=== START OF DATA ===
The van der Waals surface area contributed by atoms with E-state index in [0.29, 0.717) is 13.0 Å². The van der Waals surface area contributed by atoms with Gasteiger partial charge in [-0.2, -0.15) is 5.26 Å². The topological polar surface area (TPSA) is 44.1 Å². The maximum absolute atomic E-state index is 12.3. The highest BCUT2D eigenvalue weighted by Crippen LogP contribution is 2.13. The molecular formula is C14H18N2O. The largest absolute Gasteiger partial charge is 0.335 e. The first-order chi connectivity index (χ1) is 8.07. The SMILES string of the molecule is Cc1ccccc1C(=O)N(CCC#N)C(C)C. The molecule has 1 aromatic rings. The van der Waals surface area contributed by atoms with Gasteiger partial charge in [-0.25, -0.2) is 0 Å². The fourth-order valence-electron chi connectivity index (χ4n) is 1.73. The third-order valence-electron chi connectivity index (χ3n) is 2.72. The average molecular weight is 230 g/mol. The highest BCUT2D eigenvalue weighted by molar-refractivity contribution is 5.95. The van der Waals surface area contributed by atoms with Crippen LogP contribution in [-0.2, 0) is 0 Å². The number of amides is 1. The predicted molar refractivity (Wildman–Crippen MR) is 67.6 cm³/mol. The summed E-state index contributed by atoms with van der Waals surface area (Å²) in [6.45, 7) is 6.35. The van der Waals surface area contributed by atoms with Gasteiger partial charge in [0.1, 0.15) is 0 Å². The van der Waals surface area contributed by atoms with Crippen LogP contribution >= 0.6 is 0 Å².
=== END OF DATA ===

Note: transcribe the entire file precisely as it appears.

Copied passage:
The van der Waals surface area contributed by atoms with E-state index in [0.29, 0.717) is 13.0 Å². The van der Waals surface area contributed by atoms with Gasteiger partial charge in [-0.2, -0.15) is 5.26 Å². The topological polar surface area (TPSA) is 44.1 Å². The maximum absolute atomic E-state index is 12.3. The highest BCUT2D eigenvalue weighted by Crippen LogP contribution is 2.13. The molecular formula is C14H18N2O. The largest absolute Gasteiger partial charge is 0.335 e. The first-order chi connectivity index (χ1) is 8.07. The SMILES string of the molecule is Cc1ccccc1C(=O)N(CCC#N)C(C)C. The molecule has 1 aromatic rings. The van der Waals surface area contributed by atoms with Gasteiger partial charge in [-0.25, -0.2) is 0 Å². The fourth-order valence-electron chi connectivity index (χ4n) is 1.73. The third-order valence-electron chi connectivity index (χ3n) is 2.72. The average molecular weight is 230 g/mol. The highest BCUT2D eigenvalue weighted by molar-refractivity contribution is 5.95. The van der Waals surface area contributed by atoms with Crippen LogP contribution in [-0.2, 0) is 0 Å². The number of amides is 1. The predicted molar refractivity (Wildman–Crippen MR) is 67.6 cm³/mol. The summed E-state index contributed by atoms with van der Waals surface area (Å²) in [6.45, 7) is 6.35. The van der Waals surface area contributed by atoms with Gasteiger partial charge in [0.1, 0.15) is 0 Å². The van der Waals surface area contributed by atoms with Crippen LogP contribution >= 0.6 is 0 Å².